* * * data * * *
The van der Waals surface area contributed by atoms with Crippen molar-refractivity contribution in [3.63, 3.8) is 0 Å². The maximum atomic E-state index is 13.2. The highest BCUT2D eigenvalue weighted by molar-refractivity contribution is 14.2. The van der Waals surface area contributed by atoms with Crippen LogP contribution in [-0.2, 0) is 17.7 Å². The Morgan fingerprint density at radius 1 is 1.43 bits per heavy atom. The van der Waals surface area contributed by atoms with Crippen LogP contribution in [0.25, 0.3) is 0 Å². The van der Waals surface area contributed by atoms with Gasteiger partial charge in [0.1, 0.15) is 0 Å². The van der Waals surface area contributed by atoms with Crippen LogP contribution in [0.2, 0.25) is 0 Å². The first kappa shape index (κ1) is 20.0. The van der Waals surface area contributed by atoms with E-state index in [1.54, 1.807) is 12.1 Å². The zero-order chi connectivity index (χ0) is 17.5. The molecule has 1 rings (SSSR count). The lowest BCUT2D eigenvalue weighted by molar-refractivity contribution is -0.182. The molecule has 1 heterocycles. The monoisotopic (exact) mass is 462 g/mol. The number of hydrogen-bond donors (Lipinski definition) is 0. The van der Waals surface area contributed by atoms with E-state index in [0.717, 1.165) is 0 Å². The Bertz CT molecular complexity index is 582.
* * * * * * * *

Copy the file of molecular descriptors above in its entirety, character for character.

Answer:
The van der Waals surface area contributed by atoms with Crippen molar-refractivity contribution in [3.63, 3.8) is 0 Å². The maximum atomic E-state index is 13.2. The highest BCUT2D eigenvalue weighted by molar-refractivity contribution is 14.2. The van der Waals surface area contributed by atoms with Crippen LogP contribution in [-0.2, 0) is 17.7 Å². The Morgan fingerprint density at radius 1 is 1.43 bits per heavy atom. The van der Waals surface area contributed by atoms with Crippen LogP contribution in [0.25, 0.3) is 0 Å². The van der Waals surface area contributed by atoms with Gasteiger partial charge in [0.1, 0.15) is 0 Å². The van der Waals surface area contributed by atoms with Crippen LogP contribution in [0.2, 0.25) is 0 Å². The first kappa shape index (κ1) is 20.0. The van der Waals surface area contributed by atoms with E-state index in [1.54, 1.807) is 12.1 Å². The zero-order chi connectivity index (χ0) is 17.5. The molecule has 1 rings (SSSR count). The lowest BCUT2D eigenvalue weighted by molar-refractivity contribution is -0.182. The molecule has 1 heterocycles. The monoisotopic (exact) mass is 462 g/mol. The number of hydrogen-bond donors (Lipinski definition) is 0. The van der Waals surface area contributed by atoms with E-state index in [0.717, 1.165) is 0 Å². The Bertz CT molecular complexity index is 582.